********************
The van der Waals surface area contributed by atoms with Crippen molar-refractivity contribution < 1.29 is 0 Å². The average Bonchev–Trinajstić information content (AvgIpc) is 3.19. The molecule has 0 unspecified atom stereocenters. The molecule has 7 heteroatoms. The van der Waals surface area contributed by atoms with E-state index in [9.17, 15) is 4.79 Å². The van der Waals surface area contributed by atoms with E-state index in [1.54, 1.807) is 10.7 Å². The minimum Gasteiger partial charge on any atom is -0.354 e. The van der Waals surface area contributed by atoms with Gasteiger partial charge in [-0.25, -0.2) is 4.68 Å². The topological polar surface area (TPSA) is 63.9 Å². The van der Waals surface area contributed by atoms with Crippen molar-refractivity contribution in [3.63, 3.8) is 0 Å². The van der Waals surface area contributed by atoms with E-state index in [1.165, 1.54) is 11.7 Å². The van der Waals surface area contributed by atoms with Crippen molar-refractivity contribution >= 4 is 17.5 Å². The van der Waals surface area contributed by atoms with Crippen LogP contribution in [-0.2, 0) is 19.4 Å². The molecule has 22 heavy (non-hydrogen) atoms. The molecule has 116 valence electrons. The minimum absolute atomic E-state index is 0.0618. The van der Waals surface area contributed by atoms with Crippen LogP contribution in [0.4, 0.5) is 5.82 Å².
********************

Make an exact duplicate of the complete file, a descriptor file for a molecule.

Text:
The van der Waals surface area contributed by atoms with Crippen molar-refractivity contribution < 1.29 is 0 Å². The average Bonchev–Trinajstić information content (AvgIpc) is 3.19. The molecule has 0 unspecified atom stereocenters. The molecule has 7 heteroatoms. The van der Waals surface area contributed by atoms with E-state index in [9.17, 15) is 4.79 Å². The van der Waals surface area contributed by atoms with E-state index in [1.54, 1.807) is 10.7 Å². The minimum Gasteiger partial charge on any atom is -0.354 e. The van der Waals surface area contributed by atoms with Gasteiger partial charge in [-0.25, -0.2) is 4.68 Å². The topological polar surface area (TPSA) is 63.9 Å². The van der Waals surface area contributed by atoms with Crippen molar-refractivity contribution in [3.63, 3.8) is 0 Å². The van der Waals surface area contributed by atoms with E-state index in [1.165, 1.54) is 11.7 Å². The van der Waals surface area contributed by atoms with Crippen molar-refractivity contribution >= 4 is 17.5 Å². The van der Waals surface area contributed by atoms with Crippen LogP contribution in [-0.2, 0) is 19.4 Å². The molecule has 22 heavy (non-hydrogen) atoms. The molecule has 116 valence electrons. The minimum absolute atomic E-state index is 0.0618. The van der Waals surface area contributed by atoms with Crippen LogP contribution in [0.4, 0.5) is 5.82 Å².